Learning wood and metal work skills

If you think being blind or having low vision means saying goodbye to favourite pastimes and hobbies... think again.

Vision Australia's Assist program helps people who are blind or have low vision to gain confidence in using power tools, whilst also enabling skills transfer for future employment opportunities.

A person who is blind operating a huge panel saw or belt sander may seem unlikely, but to Industrial Skills Instructor Brett Behan, it's all in a days work.

"It basically comes down to training," Brett said. "Once people know how to use the machines properly, there's no reason they can't use them."

The machines are the same as what you'd find in any other workshop - they are simply equipped with adaptive technology which "speaks" the measurements to the user. Similarly, talking tape measures are another tool which ensure accuracy.

Offering metal work and wood working lessons, Assist operates out of Vision Australia's centre in Kensington, Victoria.

Much more than learning new skills, participants also enjoy the social interaction with like-minded mates and discover a new found confidence in their abilities.

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Photo of Bindi using a plane against a plank of wood.

Meet participants

Nick

For Nick, this is his second stint in the Assist program after having recently left his job due to poor health.

"I was moping around home and my wife suggested that I come back to Assist," Nick said. "I spend five to six hours on dialysis every second day so it's nice to have a break."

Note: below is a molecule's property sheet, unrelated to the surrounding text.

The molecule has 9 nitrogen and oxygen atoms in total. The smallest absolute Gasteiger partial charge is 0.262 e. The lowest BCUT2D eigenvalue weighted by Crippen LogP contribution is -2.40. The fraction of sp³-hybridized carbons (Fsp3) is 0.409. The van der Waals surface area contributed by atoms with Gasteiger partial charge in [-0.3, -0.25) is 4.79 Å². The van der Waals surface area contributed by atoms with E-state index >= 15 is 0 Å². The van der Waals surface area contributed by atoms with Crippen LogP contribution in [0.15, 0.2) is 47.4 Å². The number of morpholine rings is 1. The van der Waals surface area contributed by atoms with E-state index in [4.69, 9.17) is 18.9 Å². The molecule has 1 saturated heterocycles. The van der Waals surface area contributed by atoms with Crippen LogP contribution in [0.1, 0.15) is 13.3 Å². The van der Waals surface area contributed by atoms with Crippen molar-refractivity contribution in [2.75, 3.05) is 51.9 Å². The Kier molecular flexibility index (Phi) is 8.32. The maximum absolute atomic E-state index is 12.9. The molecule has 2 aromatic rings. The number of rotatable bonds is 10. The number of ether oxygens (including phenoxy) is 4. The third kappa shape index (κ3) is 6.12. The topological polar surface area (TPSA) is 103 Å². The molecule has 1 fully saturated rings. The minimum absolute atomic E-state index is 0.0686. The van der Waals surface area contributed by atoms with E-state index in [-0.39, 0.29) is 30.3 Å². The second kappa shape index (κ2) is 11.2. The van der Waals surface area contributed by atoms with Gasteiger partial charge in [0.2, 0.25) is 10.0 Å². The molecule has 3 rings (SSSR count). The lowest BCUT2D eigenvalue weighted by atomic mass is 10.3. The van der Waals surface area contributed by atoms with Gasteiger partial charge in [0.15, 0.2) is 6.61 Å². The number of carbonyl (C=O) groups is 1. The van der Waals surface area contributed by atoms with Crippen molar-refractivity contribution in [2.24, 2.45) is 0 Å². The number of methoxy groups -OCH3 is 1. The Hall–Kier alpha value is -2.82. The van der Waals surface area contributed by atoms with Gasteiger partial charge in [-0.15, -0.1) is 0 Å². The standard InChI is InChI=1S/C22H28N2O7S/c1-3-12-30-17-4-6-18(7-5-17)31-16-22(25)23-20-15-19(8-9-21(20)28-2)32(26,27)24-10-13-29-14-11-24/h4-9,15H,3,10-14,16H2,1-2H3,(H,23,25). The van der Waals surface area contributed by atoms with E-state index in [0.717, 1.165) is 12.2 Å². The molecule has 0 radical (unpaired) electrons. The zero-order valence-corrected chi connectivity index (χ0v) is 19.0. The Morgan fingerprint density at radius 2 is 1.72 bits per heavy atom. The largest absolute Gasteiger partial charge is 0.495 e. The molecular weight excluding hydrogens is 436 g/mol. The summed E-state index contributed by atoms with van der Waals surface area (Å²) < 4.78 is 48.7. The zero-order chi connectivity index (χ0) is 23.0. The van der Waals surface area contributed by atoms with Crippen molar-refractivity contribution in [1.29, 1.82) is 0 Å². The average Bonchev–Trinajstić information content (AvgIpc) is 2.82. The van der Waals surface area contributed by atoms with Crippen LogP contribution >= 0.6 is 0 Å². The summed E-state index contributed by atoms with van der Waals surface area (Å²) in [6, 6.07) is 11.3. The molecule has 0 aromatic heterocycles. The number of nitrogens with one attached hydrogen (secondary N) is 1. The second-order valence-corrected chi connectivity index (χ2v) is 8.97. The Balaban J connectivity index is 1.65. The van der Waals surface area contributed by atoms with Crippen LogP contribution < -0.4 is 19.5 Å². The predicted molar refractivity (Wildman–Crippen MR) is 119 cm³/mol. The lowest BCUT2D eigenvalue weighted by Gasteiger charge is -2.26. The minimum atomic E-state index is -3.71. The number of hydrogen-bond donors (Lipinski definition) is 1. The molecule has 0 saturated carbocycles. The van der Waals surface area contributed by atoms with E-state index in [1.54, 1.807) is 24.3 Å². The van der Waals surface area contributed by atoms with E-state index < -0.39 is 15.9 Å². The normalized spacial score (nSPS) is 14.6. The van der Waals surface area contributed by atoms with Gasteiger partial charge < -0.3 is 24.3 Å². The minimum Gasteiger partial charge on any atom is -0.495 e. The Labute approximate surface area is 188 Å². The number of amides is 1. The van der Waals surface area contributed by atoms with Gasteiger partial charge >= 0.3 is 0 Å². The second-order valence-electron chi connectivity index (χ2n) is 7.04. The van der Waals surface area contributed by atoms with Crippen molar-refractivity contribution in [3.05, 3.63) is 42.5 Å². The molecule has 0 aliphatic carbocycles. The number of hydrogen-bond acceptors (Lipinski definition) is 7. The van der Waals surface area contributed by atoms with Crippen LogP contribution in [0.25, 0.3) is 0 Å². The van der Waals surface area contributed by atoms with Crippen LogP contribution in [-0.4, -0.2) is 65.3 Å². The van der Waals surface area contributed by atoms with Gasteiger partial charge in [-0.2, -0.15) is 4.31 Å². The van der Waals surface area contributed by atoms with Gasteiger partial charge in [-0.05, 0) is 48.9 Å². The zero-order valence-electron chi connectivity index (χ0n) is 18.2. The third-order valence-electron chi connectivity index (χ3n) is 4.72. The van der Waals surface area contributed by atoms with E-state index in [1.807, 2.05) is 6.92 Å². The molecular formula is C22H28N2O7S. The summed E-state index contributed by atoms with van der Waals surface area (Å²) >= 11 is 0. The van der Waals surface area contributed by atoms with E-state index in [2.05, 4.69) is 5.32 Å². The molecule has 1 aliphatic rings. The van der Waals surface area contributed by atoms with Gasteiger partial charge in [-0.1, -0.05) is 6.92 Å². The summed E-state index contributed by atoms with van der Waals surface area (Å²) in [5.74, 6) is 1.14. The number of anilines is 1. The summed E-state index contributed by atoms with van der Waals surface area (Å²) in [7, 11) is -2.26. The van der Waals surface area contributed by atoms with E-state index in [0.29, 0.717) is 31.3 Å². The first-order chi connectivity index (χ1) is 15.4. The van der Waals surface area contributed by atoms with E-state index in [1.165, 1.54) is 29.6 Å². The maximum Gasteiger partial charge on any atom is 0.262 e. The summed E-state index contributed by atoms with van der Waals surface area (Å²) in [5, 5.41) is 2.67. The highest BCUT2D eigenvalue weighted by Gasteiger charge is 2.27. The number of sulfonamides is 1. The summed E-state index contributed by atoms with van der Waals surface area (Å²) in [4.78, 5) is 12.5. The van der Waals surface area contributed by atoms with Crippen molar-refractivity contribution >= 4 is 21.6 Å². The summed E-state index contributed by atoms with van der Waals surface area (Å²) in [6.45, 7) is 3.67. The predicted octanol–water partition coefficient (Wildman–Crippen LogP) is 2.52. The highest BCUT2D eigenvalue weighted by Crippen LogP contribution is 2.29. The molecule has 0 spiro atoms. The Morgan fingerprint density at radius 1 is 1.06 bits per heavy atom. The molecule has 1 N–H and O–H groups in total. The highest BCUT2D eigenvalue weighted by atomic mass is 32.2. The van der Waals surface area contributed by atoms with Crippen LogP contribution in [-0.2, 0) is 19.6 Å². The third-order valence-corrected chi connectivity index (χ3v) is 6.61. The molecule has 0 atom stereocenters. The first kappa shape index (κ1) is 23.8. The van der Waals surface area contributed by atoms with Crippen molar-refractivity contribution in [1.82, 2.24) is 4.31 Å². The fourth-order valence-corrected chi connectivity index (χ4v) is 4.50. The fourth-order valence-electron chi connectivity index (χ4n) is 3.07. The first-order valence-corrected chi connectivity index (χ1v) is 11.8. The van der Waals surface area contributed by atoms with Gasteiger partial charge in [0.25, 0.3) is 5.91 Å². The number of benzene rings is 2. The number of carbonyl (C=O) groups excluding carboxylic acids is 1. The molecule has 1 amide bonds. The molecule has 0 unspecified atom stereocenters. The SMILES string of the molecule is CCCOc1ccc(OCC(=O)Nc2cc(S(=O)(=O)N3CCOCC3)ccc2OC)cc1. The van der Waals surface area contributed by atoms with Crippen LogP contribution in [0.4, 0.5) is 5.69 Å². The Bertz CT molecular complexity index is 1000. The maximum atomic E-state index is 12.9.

Halfway through the Level Two Woodwork Course, Nick is currently making a pine coffee table. "I like to get a bit ahead with my work so I can help the other guys," he said.

Blind in one eye with poor vision in the other, Nick is also in a wheelchair but says he can use most of the equipment. "There are only about two machines I need help with," Nick explained.

Henrie

Fellow Level Two wood worker, 63 year old Henrie says the social aspects of Assist have been a major boost for him personally. "I've always been optimistic but losing my sight was a slap in the face," he said.

Spending 30 years in the US Army in public relations, the former professional photographer was understandably devastated when he lost his sight three years ago due to diabetic retinopathy.

"Coming in here and learning new things, creating something and meeting new people gets your mind off things and makes you realise that you can still do things," Henrie said.

"I've turned around from being depressed... now I'm happy," he said.

The Assist program offers courses in wood work and metal work. Level One and Level Two classes run in both metal work and wood work.

Open Access is also offered to wood work students who have completed both Level One and Two, enabling them to come into the workshop and create something of their own liking while also having guidance and assistance if needed.

With the metal work course being more recent, Open Access in metal work will also be offered once students complete the Level One and Two courses.

Course information

To find out more

For more information, please call Vision Australia on 1300 847 466.



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